“The Commonwealth’s future – Part 1” by Sir Ronald Sanders
Questioning the relevance and value of the Commonwealth of Nations is nothing new – for such has occurred ever since the modern Commonwealth was created in 1949. However, doubts have intensified in recent time about the voluntary association of now 53 countries. Claims are repeatedly made that the organisation is no longer relevant or useful. Its persistent portrayal is that of a relic of Britain’s colonial past or a hypocritical grouping which declares commitments to shared values but fails to uphold them.
The Commonwealth is now, once again, at a crossroads. Its member states can allow it to continue a slow march to oblivion, or they can rejuvenate and re-energise it to make it work in their mutual interest and for the benefit of the global community. While the Heads of Commonwealth governments are at the centre of these options, the organisation’s Secretary-General and the Secretariat have very special roles.
Heads of Government are busy managing the affairs of their own countries, and responding to pressing challenges within their regions and internationally. Therefore, the task of creating a vision and purposes for the Commonwealth that would appeal to leaders of the Commonwealth and invoke their support falls substantially on the Secretary-General.
If the Secretary-General does not proffer a vision of the Commonwealth that is politically appealing to, and motivational for, Heads of Government, and if the Secretariat does not deliver work that excites the imagination of governments, non-governmental organisations, the media, academia and the people of Commonwealth countries, the association could wither and die.
For Britain, the single largest contributor to the budget of the Commonwealth Secretariat and its technical assistance arm, the Commonwealth Fund for Technical Co-operation (CFTC), the Commonwealth will have to find a broader base of relevance – other than an association of Britain and its former colonies – to sustain commitment.
The governments of bigger developing Commonwealth countries in Africa and Asia are also struggling to find meaning for their priorities in the work of the Commonwealth. With the exceptions of South Africa and India, they continue to be side-lined in the major economic and financial decision-making bodies of the world and they have had to engage non-Commonwealth countries, such as China, to progress their development agendas.
The small member states of the Commonwealth – now numbering 31 and defined as having populations of 1.5 million or less – increasingly question the attentiveness of larger Commonwealth countries to their severe challenges. Low attendance by Heads of Government and Ministers of the big Commonwealth countries at meetings create misgivings in the minds of leaders of small states about the usefulness of the Commonwealth as a mechanism for addressing their concerns.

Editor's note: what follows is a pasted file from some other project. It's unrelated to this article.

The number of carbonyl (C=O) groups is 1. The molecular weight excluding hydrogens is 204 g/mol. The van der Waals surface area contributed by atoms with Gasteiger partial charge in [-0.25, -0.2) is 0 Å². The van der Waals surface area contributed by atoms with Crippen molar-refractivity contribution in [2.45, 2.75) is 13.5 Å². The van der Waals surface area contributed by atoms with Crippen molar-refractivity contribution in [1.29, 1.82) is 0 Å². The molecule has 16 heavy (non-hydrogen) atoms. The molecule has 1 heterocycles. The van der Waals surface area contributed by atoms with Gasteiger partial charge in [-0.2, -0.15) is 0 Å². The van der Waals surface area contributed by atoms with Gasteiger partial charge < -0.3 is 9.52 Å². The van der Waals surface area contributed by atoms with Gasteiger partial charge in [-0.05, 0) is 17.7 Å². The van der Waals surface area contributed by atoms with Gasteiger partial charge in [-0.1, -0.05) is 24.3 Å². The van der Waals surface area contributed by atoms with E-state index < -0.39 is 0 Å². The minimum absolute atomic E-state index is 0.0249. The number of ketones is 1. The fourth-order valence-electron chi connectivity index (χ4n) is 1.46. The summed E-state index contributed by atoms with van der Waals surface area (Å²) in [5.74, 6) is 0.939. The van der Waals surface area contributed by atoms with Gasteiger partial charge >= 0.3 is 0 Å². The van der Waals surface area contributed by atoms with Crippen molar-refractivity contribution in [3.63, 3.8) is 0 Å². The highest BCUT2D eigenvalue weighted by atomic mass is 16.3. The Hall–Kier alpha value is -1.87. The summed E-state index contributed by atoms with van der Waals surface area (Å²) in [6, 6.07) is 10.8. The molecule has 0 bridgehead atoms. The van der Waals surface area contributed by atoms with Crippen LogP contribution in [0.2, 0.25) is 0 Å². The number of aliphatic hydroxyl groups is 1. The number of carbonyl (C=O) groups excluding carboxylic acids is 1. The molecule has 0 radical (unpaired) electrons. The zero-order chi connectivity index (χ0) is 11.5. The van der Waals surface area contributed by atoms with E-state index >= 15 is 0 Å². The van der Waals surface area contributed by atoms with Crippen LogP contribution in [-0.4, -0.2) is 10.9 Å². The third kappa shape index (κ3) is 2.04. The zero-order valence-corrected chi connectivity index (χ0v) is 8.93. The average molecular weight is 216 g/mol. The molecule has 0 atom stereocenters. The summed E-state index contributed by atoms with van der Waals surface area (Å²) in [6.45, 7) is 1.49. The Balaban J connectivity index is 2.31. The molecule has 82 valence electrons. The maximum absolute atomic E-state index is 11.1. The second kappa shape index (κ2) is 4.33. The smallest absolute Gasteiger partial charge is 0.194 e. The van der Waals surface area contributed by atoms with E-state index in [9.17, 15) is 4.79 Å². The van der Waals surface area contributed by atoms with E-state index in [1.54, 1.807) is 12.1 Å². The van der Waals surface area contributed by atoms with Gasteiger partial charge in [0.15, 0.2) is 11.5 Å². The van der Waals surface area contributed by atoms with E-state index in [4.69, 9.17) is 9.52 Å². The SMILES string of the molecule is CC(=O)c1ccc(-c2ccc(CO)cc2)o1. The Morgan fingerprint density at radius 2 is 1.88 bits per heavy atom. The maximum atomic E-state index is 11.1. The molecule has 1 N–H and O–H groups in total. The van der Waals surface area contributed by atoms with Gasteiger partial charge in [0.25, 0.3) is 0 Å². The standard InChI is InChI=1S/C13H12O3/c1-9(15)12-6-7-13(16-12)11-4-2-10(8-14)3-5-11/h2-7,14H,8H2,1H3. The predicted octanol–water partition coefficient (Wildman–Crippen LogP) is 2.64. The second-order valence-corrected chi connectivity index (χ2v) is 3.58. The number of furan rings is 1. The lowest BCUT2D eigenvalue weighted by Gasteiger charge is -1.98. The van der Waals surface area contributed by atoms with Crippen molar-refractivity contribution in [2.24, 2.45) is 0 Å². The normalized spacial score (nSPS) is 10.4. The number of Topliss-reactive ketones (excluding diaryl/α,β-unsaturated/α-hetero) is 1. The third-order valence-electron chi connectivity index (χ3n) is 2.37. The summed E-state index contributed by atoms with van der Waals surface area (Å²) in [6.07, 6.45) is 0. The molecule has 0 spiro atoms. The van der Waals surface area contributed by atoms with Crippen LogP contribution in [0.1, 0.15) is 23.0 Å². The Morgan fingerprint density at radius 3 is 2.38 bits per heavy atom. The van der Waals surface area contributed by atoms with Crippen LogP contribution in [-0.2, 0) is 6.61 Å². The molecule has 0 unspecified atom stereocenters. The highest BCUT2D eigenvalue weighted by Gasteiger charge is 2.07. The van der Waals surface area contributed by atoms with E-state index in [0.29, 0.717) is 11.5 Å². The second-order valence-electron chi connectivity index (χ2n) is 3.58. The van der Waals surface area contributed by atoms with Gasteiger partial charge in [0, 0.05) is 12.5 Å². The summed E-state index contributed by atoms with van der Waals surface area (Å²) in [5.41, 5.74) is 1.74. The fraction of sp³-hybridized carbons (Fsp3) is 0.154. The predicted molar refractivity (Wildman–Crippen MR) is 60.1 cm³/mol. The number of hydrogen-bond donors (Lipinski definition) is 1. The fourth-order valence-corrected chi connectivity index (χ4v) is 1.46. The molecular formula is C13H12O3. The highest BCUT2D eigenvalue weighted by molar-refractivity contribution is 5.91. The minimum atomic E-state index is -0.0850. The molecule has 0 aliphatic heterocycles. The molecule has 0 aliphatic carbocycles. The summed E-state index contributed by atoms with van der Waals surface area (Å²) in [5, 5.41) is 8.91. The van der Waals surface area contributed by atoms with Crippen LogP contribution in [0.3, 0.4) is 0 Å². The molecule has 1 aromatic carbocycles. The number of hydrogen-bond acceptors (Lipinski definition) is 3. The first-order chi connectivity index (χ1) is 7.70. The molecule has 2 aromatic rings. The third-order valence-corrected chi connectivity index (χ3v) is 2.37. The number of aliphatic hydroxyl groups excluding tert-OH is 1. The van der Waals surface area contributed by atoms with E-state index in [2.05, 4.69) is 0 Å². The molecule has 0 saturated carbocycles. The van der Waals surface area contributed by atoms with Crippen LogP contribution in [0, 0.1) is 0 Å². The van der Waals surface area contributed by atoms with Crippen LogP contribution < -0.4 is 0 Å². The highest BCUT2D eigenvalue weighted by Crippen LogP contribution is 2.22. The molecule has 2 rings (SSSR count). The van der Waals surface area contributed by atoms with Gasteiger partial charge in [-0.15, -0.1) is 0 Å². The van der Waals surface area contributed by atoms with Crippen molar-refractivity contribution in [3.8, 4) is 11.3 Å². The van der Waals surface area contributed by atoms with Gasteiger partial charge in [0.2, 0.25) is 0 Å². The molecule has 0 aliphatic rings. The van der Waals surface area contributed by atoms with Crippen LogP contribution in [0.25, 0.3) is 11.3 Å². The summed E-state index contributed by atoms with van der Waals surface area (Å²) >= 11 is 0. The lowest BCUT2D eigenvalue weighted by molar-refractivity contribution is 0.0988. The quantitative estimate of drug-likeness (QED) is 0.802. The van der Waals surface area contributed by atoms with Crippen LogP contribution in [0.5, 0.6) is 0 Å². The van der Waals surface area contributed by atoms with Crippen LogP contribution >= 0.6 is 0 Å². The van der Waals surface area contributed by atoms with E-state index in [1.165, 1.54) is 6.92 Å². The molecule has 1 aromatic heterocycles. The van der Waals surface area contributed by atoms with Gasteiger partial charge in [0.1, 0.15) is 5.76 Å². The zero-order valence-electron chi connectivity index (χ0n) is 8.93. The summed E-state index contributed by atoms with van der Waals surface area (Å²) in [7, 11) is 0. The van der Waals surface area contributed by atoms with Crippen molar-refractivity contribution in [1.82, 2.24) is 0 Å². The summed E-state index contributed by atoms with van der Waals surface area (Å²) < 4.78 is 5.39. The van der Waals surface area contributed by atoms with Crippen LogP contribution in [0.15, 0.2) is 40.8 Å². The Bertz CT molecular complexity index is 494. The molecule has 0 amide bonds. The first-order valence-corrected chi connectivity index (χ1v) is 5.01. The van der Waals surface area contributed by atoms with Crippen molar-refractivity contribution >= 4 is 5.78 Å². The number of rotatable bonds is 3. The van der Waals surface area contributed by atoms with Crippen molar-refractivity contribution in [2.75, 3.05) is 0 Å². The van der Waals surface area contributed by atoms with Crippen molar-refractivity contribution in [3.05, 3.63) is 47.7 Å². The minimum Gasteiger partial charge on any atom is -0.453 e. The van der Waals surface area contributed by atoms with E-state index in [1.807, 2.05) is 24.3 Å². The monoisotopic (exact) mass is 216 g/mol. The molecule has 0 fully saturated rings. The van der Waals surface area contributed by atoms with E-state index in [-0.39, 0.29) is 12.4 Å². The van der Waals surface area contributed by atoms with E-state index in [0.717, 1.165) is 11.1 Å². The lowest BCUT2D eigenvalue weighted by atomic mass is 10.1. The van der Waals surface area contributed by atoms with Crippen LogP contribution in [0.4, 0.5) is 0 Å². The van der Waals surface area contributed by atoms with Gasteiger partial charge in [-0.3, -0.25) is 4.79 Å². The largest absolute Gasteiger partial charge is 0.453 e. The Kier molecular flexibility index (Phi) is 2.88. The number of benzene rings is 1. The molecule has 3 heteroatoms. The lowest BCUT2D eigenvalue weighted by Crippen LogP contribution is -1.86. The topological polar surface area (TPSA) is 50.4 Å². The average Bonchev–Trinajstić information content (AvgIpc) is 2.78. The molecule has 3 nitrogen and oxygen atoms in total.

Small states are at a critical juncture in their history. Increasingly, they are marginalised in the international community. Both large developed countries and International Financial Institutions behave as if small nations are not only irrelevant, they are a nuisance. Hence the concerns of small states are either ignored or barely tolerated. Development assistance is drying-up; terms of trade are worsening; access to concessional financing has virtually disappeared.
This is occurring at a time when climate change and sea level rise are threatening the existence of some small states and materially affecting the economic life of others. In these circumstances, it is urgent that the causes of small states be advocated strongly and effectively in the Commonwealth and the wider international community. The Commonwealth Secretariat must, therefore, become machinery for such strong and effective advocacy. For the Secretariat to do so, the Secretary-General must be someone who has fought in the diplomatic and negotiating front line for small states and who has not only the sensitivity to their plight, but the knowledge of their circumstances born of experience.
The Commonwealth is the most important of all multilateral organisations for small states because it is the only forum which provides the opportunity for leaders of small states to meet regularly (and as equals) with leaders of larger and more powerful countries.
No other organisation provides the chance for the Head of Government of small Caribbean states, for instance, to meet the Head of Government of Britain, Australia, India and South Africa as an equal to discuss frankly and openly his/her country’s challenges and opportunities. That is why small states cannot allow the Commonwealth to wither and die. Small states need the Commonwealth to be vibrant and effective so that it can advance their interests.
In recent years, an increasing focus by Australia, Britain and Canada (ABC) on democracy, human rights and the rule of law in Commonwealth countries, has led to a widening division within the organisation. The argument is raised continuously by representatives of developing countries that the ABC’s emphasis on these matters is at the expense of economic development upon which the governments of developing countries place high importance. While this perception is mistaken, there have been inadequate efforts to demonstrate that the great portion of resources is indeed spent on development.
These fractious and divisive conditions have arisen from years of neglect in which the Commonwealth could have been reformed and inspired by its leadership. Its slide away from its fundamental purposes should have been arrested and new ways created to maintain its collegiality. The absence of vibrant initiatives to keep Heads of Government fully engaged in preserving and strengthening the association has led to the inertia and lack of enthusiasm in which it now languishes.
(The Commonwealth – Part II will deal with the role of the Commonwealth and the Secretary-General)